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Front. Psychiatry, 18 April 2022
Sec. Public Mental Health
Volume 13 - 2022 |

Association Between Wisdom and Psychotic-Like Experiences in the General Population: A Cross-Sectional Study

Zhipeng Wu1,2, Zhengqian Jiang3, Zhipeng Wang3, Yuqiao Ji3, Feiwen Wang1,2, Brendan Ross4, Xiaoqi Sun5, Zhening Liu1,2 and Yicheng Long1,2*
  • 1Department of Psychiatry, The Second Xiangya Hospital, Central South University, Changsha, China
  • 2National Clinical Research Center for Mental Disorders, Changsha, China
  • 3Xiangya School of Medicine, Central South University, Changsha, China
  • 4Faculty of Medicine, McGill University, Montreal, QC, Canada
  • 5Department of Psychology, Cognition and Human Behavior Key Laboratory of Hunan Province, Hunan Normal University, Changsha, China

Introduction: Wisdom has been empirically researched as a complex psychological characteristic that is associated with many mental health outcomes. However, its association with psychotic-like experiences (PLEs) remains unclear. This is the first work to assess wisdom, explore its association with PLEs, and test its moderating effect on the relation between the frequency of PLEs and their associated distress in the general population.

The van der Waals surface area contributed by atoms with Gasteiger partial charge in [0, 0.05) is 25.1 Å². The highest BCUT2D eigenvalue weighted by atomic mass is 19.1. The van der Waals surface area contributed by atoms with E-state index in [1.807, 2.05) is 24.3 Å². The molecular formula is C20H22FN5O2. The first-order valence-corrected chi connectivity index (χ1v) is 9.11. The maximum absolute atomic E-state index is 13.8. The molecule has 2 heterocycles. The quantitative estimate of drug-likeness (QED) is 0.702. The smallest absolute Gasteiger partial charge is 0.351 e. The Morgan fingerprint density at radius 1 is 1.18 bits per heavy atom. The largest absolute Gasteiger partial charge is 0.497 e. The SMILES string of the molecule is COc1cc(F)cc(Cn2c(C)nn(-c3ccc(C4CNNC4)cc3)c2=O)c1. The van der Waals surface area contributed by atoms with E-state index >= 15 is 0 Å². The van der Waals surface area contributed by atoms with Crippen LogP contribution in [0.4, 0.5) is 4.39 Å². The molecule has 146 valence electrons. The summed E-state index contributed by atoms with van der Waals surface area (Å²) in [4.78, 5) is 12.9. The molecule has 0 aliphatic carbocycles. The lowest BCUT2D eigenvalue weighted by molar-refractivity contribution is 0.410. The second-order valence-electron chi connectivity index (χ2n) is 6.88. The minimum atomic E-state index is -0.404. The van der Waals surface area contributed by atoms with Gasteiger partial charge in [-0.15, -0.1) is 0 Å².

Methods: From January 29th to February 5th, 2021, our online self-administered survey recruited 927 participants (ages 14 to 65) from thirteen Chinese provinces. Convenience sampling was employed. We measured wisdom with the 12-item three-dimensional wisdom scale (3D-WS-12) and PLEs with the 15-item positive subscale of the Community Assessment of Psychic Experiences (CAPE-P15).

Results: Using the cut-off value of 1.47 in the mean frequency score, we divided our participants into high-PLEs group (188, 22.1%) and low-PLEs group (663, 77.9%). Three-dimensional wisdom score was decreased in the high-PLEs group compared to the low-PLEs group (Kruskal-Wallis t = 59.9, p < 0.001). Wisdom was associated with less frequent PLEs (Spearman’s rho = −0.21, p < 0.01) and lower distress related to PLEs (Spearman’s rho = −0.28) in the high-PLEs group (all above p < 0.001), which were replicated in the low-PLEs group. Notably, wisdom significantly attenuated the distress associated with PLEs [coefficient = −0.018, Bootstrap 95% CI (−0.029, −0.008)], but only in the low-PLEs group.

Conclusion: Our results implicated that wisdom could protect individuals from distressful subclinical psychotic symptoms and wiser individuals have better general mental health.